Uninsured and Underinsured Driver Accidents
A car accident is always a stressful situation. Injuries sustained in the accident can range from inconvenient to catastrophic, and the damage to a vehicle can be expensive to repair. Car insurance helps victims claim compensation for injuries and damages, but what happens when an accident involves an uninsured or underinsured driver? Can the parties involved in the wreck still claim compensation? In most cases, the answer is yes, but there are many considerations.
Getting Into an Accident with an Uninsured Driver
When you are involved in an accident with a driver that is uninsured, your own insurance coverage may include uninsured motorist coverage. In this case, you can use your own policy to cover the damages to your vehicle and your medical expenses, but with certain restrictions. Most insurance companies impose a strict deadline for filing an uninsured motorist claim of 30 days. It is imperative that you or your lawyer contact your insurance company as soon as you find out that the other driver was uninsured. You must alert your insurance company that the other driver was uninsured.
If you are the driver that is uninsured, you can still process a claim against the driver at fault, but you will most likely face penalties from the state for violating insurance laws. Most states have laws requiring all drivers to carry a minimum amount of liability insurance. Penalties for not carrying the insurance can significantly complicate your claim process and result in the loss of your license for up to a year. Financial penalties may also result.
Accidents Involving Underinsured Motorists
An accident involving an underinsured motorist is more complicated in determining the amount of coverage you are entitled to receive. Since you won’t know if the responsible party in the accident has enough coverage until after your medical issues are resolved and the damage to your vehicle has been assessed, the 30-day deadline does not apply. Once the damages from your crash are assessed, you can file a claim against the responsible party, but you will be entitled to the maximum amount of coverage that you carry on your own policy. This is intended to deter people from carrying limited amounts of liability insurance and claiming a greater amount from another’s insurance company when an accident occurs.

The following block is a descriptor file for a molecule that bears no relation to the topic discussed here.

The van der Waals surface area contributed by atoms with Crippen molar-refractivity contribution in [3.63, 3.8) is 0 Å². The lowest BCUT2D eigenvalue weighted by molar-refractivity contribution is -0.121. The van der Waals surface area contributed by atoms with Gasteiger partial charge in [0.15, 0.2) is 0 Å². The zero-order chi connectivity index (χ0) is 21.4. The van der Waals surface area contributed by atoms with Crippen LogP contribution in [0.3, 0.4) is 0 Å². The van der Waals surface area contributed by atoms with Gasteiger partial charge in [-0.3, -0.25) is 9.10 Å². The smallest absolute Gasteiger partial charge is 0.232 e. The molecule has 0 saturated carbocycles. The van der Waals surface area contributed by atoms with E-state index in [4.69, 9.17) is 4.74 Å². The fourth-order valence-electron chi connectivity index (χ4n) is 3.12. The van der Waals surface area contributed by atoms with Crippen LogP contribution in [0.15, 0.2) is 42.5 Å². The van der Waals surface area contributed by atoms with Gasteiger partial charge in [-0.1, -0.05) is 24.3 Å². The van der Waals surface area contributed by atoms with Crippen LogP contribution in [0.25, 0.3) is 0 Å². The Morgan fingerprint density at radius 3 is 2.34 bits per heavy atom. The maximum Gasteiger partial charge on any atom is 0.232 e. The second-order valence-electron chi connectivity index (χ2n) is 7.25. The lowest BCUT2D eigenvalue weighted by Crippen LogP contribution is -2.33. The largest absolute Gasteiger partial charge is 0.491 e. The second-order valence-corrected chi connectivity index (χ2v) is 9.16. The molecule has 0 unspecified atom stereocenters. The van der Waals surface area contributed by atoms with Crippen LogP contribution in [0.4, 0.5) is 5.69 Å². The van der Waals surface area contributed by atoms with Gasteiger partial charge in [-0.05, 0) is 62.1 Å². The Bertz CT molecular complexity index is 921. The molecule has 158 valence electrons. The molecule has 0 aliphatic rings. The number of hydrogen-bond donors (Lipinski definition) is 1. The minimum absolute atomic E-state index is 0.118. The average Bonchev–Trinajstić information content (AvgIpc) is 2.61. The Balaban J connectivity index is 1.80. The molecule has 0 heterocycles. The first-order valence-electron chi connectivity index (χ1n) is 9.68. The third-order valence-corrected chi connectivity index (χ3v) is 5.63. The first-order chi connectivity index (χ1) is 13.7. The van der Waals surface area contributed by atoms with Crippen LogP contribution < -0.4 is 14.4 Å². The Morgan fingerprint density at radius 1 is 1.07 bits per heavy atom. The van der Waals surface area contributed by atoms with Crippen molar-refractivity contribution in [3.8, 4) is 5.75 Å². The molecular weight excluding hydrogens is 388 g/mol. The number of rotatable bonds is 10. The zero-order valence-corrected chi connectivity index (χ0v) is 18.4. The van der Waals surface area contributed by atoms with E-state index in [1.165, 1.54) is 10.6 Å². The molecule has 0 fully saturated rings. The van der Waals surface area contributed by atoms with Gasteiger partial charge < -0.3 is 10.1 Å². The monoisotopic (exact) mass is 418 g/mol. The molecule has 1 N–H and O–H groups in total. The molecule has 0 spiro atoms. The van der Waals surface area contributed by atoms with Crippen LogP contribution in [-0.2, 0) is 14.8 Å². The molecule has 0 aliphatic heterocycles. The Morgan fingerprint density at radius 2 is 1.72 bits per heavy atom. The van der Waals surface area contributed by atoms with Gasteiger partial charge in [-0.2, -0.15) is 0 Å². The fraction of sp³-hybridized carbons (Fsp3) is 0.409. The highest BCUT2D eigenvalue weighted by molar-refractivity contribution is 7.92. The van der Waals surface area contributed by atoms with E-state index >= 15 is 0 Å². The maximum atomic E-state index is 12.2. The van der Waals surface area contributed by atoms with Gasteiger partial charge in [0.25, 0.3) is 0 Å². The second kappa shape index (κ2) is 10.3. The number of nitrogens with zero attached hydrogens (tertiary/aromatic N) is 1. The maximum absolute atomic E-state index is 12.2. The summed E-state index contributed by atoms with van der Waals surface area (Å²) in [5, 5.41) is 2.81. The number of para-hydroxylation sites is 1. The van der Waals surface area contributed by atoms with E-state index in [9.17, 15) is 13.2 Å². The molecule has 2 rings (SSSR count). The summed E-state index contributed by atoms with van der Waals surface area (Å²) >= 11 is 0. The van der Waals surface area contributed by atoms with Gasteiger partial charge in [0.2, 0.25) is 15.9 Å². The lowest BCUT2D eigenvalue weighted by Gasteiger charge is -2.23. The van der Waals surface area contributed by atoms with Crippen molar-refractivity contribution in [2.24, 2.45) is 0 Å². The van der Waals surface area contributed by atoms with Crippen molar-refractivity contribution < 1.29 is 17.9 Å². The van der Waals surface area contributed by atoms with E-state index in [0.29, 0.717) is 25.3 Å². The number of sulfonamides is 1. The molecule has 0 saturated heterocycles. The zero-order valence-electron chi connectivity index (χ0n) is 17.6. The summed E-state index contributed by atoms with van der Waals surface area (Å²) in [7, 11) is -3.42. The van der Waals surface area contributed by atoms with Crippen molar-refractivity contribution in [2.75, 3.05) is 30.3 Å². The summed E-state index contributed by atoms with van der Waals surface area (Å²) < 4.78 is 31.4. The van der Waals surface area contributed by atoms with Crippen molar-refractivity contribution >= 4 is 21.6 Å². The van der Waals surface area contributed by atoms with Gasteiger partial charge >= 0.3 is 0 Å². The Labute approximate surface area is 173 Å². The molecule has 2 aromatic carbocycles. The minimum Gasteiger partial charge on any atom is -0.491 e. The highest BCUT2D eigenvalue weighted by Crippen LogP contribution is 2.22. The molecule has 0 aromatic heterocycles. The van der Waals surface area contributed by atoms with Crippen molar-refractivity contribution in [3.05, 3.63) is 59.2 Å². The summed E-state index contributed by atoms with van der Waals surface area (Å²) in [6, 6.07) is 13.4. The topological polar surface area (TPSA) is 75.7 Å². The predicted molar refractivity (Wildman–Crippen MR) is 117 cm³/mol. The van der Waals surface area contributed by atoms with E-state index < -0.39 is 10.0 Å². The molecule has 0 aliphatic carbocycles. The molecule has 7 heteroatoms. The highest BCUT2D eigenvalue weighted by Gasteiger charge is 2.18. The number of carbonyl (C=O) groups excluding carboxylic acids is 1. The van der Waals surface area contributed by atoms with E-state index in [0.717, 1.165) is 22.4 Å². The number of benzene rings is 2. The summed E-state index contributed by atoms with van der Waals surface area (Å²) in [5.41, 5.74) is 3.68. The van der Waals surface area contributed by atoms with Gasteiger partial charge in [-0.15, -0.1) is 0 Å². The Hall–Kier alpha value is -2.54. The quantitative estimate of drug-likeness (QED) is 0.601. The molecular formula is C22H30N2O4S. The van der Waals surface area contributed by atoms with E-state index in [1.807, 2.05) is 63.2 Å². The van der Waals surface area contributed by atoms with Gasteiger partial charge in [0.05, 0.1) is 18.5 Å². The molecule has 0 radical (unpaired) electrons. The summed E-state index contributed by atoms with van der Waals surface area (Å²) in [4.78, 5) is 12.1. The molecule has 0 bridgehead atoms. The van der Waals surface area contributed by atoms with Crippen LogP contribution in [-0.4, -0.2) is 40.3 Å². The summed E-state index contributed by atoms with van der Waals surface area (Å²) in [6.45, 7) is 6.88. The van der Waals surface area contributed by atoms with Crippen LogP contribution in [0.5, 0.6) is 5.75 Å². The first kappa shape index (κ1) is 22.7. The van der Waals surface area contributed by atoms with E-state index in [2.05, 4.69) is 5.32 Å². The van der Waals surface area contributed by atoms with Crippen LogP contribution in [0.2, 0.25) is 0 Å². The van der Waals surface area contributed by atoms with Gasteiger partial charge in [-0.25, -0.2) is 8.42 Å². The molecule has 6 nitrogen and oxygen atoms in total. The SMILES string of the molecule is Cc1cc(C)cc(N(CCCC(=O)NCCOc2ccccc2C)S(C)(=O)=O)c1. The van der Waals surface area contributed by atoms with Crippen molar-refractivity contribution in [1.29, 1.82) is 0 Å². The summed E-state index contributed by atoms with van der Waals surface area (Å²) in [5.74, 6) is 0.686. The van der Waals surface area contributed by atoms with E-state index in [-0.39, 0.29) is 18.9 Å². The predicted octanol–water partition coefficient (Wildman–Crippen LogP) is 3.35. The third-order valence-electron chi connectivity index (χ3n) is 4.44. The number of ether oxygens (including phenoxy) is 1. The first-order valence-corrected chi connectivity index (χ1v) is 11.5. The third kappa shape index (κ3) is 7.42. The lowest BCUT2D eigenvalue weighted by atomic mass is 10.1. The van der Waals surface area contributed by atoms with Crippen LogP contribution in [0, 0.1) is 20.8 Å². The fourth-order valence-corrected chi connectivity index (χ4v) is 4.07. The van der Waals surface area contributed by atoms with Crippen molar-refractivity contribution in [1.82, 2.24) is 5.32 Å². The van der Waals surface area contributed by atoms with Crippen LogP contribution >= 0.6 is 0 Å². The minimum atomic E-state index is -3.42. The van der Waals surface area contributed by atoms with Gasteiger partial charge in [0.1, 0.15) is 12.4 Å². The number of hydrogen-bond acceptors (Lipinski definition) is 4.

In a claim against an underinsured motorist, you will only be able to claim the difference between your primary policy’s threshold and the underinsured driver’s policy. For example, if your accident results in $100,000 worth of damages, and the underinsured driver carries $50,000 in coverage, you can submit a claim with your own insurer for $50,000, but only if you have $100,000 or more in coverage on your own policy. You would not be able to carry $50,000 in liability insurance and then claim $100,000 from the underinsured and your own policy.
It is important to note that in uninsured and underinsured motorist claims, you cannot file a legal claim against your primary insurance carrier when you cannot agree on a settlement amount. Instead, you are subject to binding arbitration, which is a legal process that takes place outside of the courtroom. The arbitrator will make the final decision on a settlement, and you will have limited opportunity for appeal. In any case where you are making a claim against an uninsured or underinsured driver, or if you are in an accident without insurance or have a low liability threshold yourself, it is wise to contact an experienced car accident lawyer. Car accident victims can make personal claims against drivers in most cases. These lawsuits can result in significant penalties. An experienced and competent car accident lawyer can ensure that your rights are protected.
South Carolina Car Accident Lawyers at Chappell, Smith & Arden Help Victims of Car Accidents Claim Compensation
If you or someone you know has been injured in a car accident with an uninsured or underinsured motorist, you may still be able to collect compensation. Call the experienced South Carolina car accident lawyers at Chappell, Smith & Arden at 803-929-3600, or contact us online to schedule a consultation today. Our six office locations serve clients throughout South Carolina, including clients in Lexington County, Richland County, Sumter County, Aiken County, Florence County, Lancaster County, York County, Orangeburg County, Kershaw County, and Newberry County, as well as the towns of Columbia, Lexington, Irmo, Chapin, Rock Hill, Aiken, Sumter, Newberry, Florence, and Spartanburg.